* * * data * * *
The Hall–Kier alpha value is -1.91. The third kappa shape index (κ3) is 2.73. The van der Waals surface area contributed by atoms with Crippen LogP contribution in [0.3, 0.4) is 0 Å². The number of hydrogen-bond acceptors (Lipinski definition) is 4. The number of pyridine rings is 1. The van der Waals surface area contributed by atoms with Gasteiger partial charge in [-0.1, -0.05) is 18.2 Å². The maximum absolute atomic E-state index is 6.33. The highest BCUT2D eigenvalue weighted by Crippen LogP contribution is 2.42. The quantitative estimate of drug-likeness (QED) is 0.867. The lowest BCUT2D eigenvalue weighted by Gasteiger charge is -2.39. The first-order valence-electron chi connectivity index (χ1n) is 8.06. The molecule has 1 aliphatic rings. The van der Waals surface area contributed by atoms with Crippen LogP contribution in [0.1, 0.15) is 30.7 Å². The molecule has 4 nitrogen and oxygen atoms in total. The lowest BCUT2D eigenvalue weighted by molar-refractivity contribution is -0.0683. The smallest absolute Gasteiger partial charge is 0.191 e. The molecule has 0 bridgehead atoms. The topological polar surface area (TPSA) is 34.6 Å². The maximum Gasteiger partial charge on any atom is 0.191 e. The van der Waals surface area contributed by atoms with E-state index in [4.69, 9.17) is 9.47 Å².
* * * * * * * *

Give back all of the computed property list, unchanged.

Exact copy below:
The Hall–Kier alpha value is -1.91. The third kappa shape index (κ3) is 2.73. The van der Waals surface area contributed by atoms with Crippen LogP contribution in [0.3, 0.4) is 0 Å². The number of hydrogen-bond acceptors (Lipinski definition) is 4. The number of pyridine rings is 1. The van der Waals surface area contributed by atoms with Gasteiger partial charge in [-0.1, -0.05) is 18.2 Å². The maximum absolute atomic E-state index is 6.33. The highest BCUT2D eigenvalue weighted by Crippen LogP contribution is 2.42. The quantitative estimate of drug-likeness (QED) is 0.867. The lowest BCUT2D eigenvalue weighted by Gasteiger charge is -2.39. The first-order valence-electron chi connectivity index (χ1n) is 8.06. The molecule has 1 aliphatic rings. The van der Waals surface area contributed by atoms with Crippen LogP contribution in [0.1, 0.15) is 30.7 Å². The molecule has 4 nitrogen and oxygen atoms in total. The lowest BCUT2D eigenvalue weighted by molar-refractivity contribution is -0.0683. The smallest absolute Gasteiger partial charge is 0.191 e. The molecule has 0 bridgehead atoms. The topological polar surface area (TPSA) is 34.6 Å². The maximum Gasteiger partial charge on any atom is 0.191 e. The van der Waals surface area contributed by atoms with E-state index in [4.69, 9.17) is 9.47 Å².